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Scotland is undertaking a remarkable initiative to become the first jurisdiction on the planet to make vehicular speeds a default of 20 miles per hour (32 kph) in any village, town or city.
The Member’s Bill going to Scottish parliament has bi-partisan support (across four different parties). Edinburgh, which has already implemented the 20 miles per hour speed in many areas of the city, has seen cyclist and pedestrian injury rates from vehicular crashes decrease by 25 per cent.
Scotland has also been implementing active transportation infrastructure in its cities, and is seeing speed reduction resulting in a decrease in pollution as well, which impacts everyone’s health, including that of children.
Professor Chris Oliver at the University of Edinburgh has stated, “In the future we can look forward to experimental ‘car free days’ and increasing pedestrianisation of city centres in Scotland. We have to get the public out of reliance on their cars and move across to walking, cycling, public transport and trains where possible.” 
Dr. Oliver is right. It’s as important to get people thinking of a future with less reliance on automobiles (including autonomous cars) as it is to support transit, rides share, cycling and walking facilities. As New Zealand transportation Engineer Bridget Burdett observed on Twitter:

And that’s also where road speed reduction comes in. From a research study on driving speeds and road crashes entitled Speed and Crash Risk, the OECD’s International Traffic Safety Data and Analysis Group expresses support for the growing list of cities that have defaulted to 20 mile per hour speed limits, as every reduction in speed of one mile per hour reduces the accident rate by four to six per cent. (For the record, the World Health Organization is also on-board.)
Cheshire’s Rod King of “20 is Plenty” gives more data on the effectiveness of slower speeds in communities. He notes that after Bristol, UK implemented 20 mile per hour speed limits, the University of the West of England estimated that fatalities were reduced by four, serious accidents reduced by 11 and 159 minor injuries were prevented annually. “With a national roll-out with enforcement and the consistency of knowing 20 is plenty except in certain places Scotland can expect similar benefits.”
On the other side of the equation, drivers breaking the speed limit in Scotland will face the same penalty all speeders do — a £100 fine (CAD $175), and three points on their license.
And a side note: the 30 mile per hour municipal speed limit in Scottish municipalities dates back to 1930. Slowing down to 20 miles per hour is a small but important road safety innovation from the 20th century which can benefit everyone in the 21st century.
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Comments

  1. Makes sense in a tiny hill country with not many straight roads and very high population densities.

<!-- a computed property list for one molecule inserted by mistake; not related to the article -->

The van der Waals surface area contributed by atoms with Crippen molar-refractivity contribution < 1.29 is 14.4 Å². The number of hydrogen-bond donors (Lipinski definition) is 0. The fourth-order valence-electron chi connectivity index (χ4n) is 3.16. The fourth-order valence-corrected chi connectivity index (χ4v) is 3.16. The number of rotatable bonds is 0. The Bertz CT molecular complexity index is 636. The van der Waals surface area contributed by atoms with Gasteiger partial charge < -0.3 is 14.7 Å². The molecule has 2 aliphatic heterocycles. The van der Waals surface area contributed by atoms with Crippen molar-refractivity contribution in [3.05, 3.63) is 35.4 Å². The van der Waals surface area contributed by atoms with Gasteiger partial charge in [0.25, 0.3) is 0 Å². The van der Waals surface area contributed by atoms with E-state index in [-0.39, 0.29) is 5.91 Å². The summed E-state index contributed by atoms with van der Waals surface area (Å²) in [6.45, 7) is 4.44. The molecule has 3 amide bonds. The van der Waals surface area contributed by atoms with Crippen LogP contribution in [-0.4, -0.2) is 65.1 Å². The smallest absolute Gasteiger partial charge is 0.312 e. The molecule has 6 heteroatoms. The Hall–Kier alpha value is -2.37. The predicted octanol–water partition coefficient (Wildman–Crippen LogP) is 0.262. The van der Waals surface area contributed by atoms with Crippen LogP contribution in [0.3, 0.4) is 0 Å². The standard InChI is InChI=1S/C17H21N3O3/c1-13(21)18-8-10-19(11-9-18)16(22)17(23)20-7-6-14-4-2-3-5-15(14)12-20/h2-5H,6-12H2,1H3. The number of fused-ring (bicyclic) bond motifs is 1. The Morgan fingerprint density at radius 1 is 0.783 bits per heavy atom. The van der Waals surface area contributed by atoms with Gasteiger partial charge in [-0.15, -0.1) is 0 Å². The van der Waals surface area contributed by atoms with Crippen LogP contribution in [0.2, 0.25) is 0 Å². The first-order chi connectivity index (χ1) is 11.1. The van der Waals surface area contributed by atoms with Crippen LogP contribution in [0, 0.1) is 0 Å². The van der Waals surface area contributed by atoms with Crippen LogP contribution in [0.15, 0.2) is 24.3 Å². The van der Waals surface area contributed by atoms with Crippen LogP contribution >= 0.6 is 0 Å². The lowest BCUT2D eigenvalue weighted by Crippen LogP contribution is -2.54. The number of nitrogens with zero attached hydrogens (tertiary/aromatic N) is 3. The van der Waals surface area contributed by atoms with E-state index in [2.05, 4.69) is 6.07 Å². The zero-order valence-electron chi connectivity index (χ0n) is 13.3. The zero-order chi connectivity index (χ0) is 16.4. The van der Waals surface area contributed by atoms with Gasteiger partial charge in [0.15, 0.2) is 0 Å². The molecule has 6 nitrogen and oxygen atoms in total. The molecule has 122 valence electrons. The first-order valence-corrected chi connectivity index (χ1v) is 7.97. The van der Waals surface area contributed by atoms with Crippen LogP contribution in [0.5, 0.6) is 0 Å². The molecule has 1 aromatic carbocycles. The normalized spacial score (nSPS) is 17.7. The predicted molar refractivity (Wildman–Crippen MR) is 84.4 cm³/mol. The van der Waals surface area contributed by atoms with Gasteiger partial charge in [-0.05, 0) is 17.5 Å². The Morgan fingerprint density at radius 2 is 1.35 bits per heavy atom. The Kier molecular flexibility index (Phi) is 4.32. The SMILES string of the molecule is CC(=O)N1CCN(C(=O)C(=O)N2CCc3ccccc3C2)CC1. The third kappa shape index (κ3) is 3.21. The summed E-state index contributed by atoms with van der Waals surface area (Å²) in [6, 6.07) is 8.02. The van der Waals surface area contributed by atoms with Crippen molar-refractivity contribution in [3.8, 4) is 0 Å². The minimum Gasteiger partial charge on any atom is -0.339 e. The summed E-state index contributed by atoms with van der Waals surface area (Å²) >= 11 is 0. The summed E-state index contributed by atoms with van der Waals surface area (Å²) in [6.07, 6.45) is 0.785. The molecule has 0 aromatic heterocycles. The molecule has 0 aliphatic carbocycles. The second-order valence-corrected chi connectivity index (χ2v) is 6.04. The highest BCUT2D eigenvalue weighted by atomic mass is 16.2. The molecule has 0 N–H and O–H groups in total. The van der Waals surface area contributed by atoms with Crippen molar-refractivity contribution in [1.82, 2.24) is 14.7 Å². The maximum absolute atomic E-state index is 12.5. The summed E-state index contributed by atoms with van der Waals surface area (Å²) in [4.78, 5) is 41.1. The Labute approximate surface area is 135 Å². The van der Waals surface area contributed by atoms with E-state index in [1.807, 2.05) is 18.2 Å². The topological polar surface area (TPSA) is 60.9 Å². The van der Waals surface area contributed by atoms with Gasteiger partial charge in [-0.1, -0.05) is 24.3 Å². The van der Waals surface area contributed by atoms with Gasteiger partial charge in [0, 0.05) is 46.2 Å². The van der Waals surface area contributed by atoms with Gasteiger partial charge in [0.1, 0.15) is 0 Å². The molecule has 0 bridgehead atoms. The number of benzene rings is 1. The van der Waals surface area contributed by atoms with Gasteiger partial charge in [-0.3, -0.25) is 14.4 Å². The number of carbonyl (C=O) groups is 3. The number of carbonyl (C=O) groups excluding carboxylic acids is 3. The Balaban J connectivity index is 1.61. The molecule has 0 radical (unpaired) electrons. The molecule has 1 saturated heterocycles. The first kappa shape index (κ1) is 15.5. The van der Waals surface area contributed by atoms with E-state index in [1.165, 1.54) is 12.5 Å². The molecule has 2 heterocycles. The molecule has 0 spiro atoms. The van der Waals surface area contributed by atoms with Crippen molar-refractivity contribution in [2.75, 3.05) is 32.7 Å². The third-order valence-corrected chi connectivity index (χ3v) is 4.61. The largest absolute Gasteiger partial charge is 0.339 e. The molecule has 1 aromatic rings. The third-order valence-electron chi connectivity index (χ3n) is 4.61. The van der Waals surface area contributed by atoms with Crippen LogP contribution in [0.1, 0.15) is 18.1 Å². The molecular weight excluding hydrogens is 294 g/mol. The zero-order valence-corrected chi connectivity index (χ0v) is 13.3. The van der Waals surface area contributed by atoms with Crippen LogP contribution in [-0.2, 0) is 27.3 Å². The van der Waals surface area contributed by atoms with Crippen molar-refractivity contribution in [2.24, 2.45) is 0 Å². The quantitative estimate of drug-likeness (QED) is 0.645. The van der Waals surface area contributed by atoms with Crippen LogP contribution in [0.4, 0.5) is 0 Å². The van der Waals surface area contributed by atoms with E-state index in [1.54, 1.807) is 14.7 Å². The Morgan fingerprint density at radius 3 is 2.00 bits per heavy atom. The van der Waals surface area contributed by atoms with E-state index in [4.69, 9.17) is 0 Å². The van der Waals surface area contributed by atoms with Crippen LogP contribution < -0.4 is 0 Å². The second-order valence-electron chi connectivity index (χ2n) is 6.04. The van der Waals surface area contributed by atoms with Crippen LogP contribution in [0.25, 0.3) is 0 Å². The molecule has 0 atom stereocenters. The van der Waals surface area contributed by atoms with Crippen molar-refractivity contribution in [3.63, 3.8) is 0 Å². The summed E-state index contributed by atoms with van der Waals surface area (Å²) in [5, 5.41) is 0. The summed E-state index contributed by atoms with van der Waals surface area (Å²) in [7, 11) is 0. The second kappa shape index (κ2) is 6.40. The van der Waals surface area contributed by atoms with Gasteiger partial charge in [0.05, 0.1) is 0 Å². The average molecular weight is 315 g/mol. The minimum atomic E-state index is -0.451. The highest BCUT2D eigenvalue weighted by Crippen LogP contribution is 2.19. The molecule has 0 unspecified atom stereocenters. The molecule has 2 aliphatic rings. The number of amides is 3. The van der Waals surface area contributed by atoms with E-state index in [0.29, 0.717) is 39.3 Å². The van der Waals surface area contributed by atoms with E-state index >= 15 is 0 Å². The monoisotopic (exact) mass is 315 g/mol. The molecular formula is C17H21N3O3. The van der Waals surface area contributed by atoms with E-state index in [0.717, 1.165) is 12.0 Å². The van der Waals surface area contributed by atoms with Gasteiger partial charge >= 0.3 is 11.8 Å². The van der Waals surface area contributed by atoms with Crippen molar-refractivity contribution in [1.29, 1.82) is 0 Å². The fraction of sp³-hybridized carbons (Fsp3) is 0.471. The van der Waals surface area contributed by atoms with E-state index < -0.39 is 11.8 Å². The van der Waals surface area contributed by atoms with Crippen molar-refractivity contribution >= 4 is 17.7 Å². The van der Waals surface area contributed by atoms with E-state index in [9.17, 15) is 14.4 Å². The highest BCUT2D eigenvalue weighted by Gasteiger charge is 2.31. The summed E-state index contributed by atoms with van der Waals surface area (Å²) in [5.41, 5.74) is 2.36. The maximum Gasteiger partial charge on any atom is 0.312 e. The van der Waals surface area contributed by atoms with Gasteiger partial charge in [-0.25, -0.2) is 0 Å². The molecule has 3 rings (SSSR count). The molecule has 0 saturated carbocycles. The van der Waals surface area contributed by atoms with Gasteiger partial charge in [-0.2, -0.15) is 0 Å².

Could be a useful policy in dense pedestrian friendly parts of the region, but not across BC or Canada.

    1. Scotland is only mandating this in built up areas. We could easily to the same. Unfortunately, the province has consistently refused to allow municipalities to set default speed limits. Why can’t we have a 30 km/hr default speed limit in all communities in BC? We either agree to the ongoing slaughter on our roads or do something about it. The status quo is not a great option.

  2. I see the Calgary Herald has come out in opposition to lower speed limits in residential areas. I guess I shouldn’t be surprised given how cars bearing Alberta license plates drive here in Vancouver.
    The Herald cites some American data showing that only 9% of pedestrian fatalities occur in marked crosswalks as if that strengthens their position when all it really says is that marked crosswalks are terribly ineffective at keeping pedestrians alive. This is particularly true in the City of Vancouver where a majority of traffic fatalities each year occur at intersections and in 2018 all three pedestrian deaths occurred in marked crosswalks.
    The Herald states that people who ignore 50km/h limits will also ignore 30km/h limits. I’m sure that’s true, but there is plenty of evidence showing that all traffic, including scofflaws, moves slower when the limit is lower.
    Lower speed gives drivers a chance to avoid a collision and gives pedestrians a fighting chance of survival should a collision happen anyway. The cost is rarely more than a minute of travel time.
    But driving too fast has become not only acceptable but expected. Drivers honk if you pause more than half a second at a green light. They honk if you fail to turn left during a break in traffic even when the reason you’re not turning is a crosswalk full of people. Stop to let someone cross the road and you may inadvertently get a pedestrian killed as the driver previously behind you races past with his/her head turned toward you middle finger in the air.
    Even if you kill someone with your vehicle the penalty is a slap on the wrist: a short driving prohibition that will probably be successfully ignored and a small fine.
    Sadly I know that I am unlikely to live long enough to see any change. The me-first attitude has only gotten worse during my lifetime and the “need for speed” has become a societal addiction. Drinking and driving has supposedly declined while driving under the influence of other drugs skyrockets.
    Even when death hits close to home people are reluctant to change. I have friends who lost their brother to a drunk driver, friends who spent years driving home from the bar themselves. Luck, not sense, kept them and those around them alive.

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